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Chapters 28 - 30
In chapter 28, Capt. Ahab becomes extremely restless about something that Ishmael is unable to figure out. The Captain is seen more often outside his cabin. Sometimes he takes care not to pace on the decks to keep from disturbing the sleeping sailors, just a few inches below the decks, with his whalebone leg. But one might, he is too preoccupied with his own thoughts to think about the sailors. So he begins to walk with "heavy lumber like pace", on the deck. Stubb, the second mate who is in charge, goes up to him and reminds him that the sleeping sailors will be disturbed by the noise of his feet Capt. Ahab explodes, calling him a dog and tells him to go to his cabin and retire for that night. The perplexed and angry Stubb is unable to understand the reason behind the sudden anger displayed by Ahab. But Ahab is uncontrollable that night, and insults Stubb with a few more names, threatening him with dire consequences if he does not go back to his cabin immediately. Taken aback by this violent response, Stubb retreats to his cabin quietly.
After Stubb leaves, Ahab leaves; Ahab sits on his ivory stool for a smoke. But after a few puffs from his pipe, he wonders why he smokes, for it is only a past time for the calm and serene men. Ahab does not enjoy his pipe any more so he throws the still lit pipe into the sea and resumes his walk upon the decks.
The next morning Stubb narrates a strange dream to Flask. In the dream, Ahab kicks Stubb with his ivory leg. When Stubb tries to give him a kick in return, the Captain turns into a pyramid. And just as he is about to kick the pyramid, a voice calls out to him and tells him that it is an honor for Stubb to be kicked by such a great man as Ahab. Stubb tells Flask that it is better to leave the Captain alone for "Ahab has thatís bloody on his mind."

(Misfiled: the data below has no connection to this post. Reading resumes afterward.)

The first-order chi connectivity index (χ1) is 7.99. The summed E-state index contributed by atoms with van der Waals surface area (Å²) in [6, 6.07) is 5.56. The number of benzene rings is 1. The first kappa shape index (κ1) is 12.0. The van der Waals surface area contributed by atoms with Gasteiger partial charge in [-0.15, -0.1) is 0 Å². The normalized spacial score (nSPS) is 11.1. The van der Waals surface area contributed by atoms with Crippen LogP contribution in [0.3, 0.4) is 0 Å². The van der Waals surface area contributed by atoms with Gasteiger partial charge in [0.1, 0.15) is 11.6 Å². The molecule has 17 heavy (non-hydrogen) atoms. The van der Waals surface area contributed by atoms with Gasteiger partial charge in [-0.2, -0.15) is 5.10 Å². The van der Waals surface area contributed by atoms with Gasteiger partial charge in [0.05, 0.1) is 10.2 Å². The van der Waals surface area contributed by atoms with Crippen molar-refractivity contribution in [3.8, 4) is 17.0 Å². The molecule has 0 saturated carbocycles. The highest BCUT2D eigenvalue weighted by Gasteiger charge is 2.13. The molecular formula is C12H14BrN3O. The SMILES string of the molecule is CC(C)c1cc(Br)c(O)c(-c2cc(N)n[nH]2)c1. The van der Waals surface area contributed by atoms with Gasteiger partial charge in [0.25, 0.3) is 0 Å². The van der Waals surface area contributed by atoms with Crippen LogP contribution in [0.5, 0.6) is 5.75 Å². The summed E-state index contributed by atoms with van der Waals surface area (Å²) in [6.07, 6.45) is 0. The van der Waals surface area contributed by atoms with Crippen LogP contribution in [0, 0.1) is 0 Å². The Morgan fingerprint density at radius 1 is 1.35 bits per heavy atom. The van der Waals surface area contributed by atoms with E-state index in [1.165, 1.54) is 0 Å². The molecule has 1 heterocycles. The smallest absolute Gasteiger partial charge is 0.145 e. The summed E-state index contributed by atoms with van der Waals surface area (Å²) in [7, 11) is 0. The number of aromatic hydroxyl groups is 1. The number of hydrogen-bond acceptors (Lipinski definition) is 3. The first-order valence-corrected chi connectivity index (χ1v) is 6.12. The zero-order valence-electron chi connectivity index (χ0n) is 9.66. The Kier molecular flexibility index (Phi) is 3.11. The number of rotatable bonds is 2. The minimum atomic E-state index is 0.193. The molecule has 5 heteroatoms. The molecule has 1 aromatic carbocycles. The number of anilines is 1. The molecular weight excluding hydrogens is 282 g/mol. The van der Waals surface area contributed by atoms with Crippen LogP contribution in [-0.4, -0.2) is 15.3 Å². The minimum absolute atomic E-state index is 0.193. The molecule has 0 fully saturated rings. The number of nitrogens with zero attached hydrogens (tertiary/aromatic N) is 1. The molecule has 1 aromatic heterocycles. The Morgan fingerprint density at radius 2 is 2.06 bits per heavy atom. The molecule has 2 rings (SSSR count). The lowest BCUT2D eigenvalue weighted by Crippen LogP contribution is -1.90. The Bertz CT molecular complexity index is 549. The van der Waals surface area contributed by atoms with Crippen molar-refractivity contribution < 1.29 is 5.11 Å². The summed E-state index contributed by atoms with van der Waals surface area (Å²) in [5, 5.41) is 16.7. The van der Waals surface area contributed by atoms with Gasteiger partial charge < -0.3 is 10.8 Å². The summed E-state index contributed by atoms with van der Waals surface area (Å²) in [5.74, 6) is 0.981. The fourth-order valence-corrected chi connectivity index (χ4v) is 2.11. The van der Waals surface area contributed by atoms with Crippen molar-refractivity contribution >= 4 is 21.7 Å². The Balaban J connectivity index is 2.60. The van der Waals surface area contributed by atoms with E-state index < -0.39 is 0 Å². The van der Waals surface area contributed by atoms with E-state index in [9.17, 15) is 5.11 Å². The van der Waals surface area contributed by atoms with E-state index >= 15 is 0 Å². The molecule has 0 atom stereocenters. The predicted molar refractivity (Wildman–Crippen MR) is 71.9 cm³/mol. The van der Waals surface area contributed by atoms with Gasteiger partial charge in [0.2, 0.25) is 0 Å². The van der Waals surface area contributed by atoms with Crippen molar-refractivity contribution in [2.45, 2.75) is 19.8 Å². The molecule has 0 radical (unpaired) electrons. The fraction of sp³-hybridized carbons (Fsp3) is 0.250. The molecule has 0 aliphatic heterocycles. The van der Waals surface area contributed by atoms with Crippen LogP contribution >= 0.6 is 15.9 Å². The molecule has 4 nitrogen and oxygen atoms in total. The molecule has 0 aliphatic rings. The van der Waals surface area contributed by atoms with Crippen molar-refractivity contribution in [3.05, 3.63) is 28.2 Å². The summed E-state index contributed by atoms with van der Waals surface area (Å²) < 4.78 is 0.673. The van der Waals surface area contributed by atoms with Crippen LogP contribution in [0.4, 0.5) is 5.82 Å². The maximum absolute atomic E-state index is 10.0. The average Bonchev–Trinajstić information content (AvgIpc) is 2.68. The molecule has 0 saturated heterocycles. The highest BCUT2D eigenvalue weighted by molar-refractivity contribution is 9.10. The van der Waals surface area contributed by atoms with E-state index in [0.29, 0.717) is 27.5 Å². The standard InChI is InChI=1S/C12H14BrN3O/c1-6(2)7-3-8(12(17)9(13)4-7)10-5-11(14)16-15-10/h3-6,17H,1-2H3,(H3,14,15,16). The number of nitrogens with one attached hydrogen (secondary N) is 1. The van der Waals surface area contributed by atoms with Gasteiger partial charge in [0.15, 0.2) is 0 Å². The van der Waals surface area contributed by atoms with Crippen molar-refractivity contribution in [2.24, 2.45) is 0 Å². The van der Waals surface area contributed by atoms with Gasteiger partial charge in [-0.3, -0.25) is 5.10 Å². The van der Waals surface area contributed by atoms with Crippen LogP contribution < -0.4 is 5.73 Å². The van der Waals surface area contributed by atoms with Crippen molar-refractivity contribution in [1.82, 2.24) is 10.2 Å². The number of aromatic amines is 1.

These three chapters reveal the darker side of Ahab and his inability to communicate with his crew, especially Stubb. Ahabís state of mind - his restlessness and impatience--is evident from his conflict with Stubb. He has only one thing on his mind and everything else is irrelevant or an irritant. The fact that Ahab can be easily roused to the extent that he becomes nearly incapacitated is a negative aspect. His reaction to Stubbís humble request gives the reader an idea of the man who is in control of the ship. The further out to sea the Pequod gets, the more Ahab becomes single-minded and only aware of his own obsession: to catch the white whale and kill it.
Stubbís strange dream in Chapter 29 suggests that he is trying to come to terms with Ahabís insult by interpreting it less as a direct insult since Ahab used his false leg to hit him and not his real one. Stubb is unable to feel that he must vindicate himself and instead shrugs it off. He does not hold a grudge unlike Ahab whose whole being is focused on a whale who took his leg.
The fact that Ahab throws his pipe away suggests he deliberately wants to deny himself all human pleasures. From now on, his focus is going to be on the goal he wants to pursue.
At the end of chapter 30, Ahab mentions the white whale for the first time and whom many of the sailors have already heard of.